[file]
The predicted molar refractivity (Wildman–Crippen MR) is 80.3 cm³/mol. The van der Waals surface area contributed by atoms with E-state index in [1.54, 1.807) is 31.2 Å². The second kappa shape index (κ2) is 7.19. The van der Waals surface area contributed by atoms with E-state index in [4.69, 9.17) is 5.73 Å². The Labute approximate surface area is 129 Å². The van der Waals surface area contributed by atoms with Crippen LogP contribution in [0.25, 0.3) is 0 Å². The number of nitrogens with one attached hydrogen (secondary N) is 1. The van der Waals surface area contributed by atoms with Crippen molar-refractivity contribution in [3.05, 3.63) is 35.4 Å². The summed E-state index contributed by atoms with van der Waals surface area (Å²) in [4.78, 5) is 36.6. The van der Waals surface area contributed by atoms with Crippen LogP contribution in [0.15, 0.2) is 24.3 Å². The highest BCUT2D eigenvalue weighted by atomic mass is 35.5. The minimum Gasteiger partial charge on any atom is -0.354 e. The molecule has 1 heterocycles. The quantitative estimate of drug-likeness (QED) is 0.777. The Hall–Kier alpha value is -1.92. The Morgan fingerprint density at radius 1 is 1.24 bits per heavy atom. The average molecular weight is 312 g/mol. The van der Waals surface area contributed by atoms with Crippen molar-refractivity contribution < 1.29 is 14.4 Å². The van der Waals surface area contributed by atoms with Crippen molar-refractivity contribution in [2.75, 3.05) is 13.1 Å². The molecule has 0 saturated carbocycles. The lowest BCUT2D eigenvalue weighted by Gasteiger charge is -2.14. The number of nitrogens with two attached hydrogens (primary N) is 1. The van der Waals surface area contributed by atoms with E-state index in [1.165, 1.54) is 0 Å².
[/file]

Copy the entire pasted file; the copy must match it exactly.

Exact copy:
The predicted molar refractivity (Wildman–Crippen MR) is 80.3 cm³/mol. The van der Waals surface area contributed by atoms with E-state index in [1.54, 1.807) is 31.2 Å². The second kappa shape index (κ2) is 7.19. The van der Waals surface area contributed by atoms with E-state index in [4.69, 9.17) is 5.73 Å². The Labute approximate surface area is 129 Å². The van der Waals surface area contributed by atoms with Crippen LogP contribution in [0.25, 0.3) is 0 Å². The number of nitrogens with one attached hydrogen (secondary N) is 1. The van der Waals surface area contributed by atoms with Crippen molar-refractivity contribution in [3.05, 3.63) is 35.4 Å². The summed E-state index contributed by atoms with van der Waals surface area (Å²) in [4.78, 5) is 36.6. The van der Waals surface area contributed by atoms with Crippen LogP contribution in [0.15, 0.2) is 24.3 Å². The highest BCUT2D eigenvalue weighted by atomic mass is 35.5. The minimum Gasteiger partial charge on any atom is -0.354 e. The molecule has 1 heterocycles. The quantitative estimate of drug-likeness (QED) is 0.777. The Hall–Kier alpha value is -1.92. The Morgan fingerprint density at radius 1 is 1.24 bits per heavy atom. The average molecular weight is 312 g/mol. The van der Waals surface area contributed by atoms with Crippen molar-refractivity contribution < 1.29 is 14.4 Å². The van der Waals surface area contributed by atoms with Crippen molar-refractivity contribution in [2.75, 3.05) is 13.1 Å². The molecule has 0 saturated carbocycles. The lowest BCUT2D eigenvalue weighted by Gasteiger charge is -2.14. The number of nitrogens with two attached hydrogens (primary N) is 1. The van der Waals surface area contributed by atoms with E-state index in [1.165, 1.54) is 0 Å².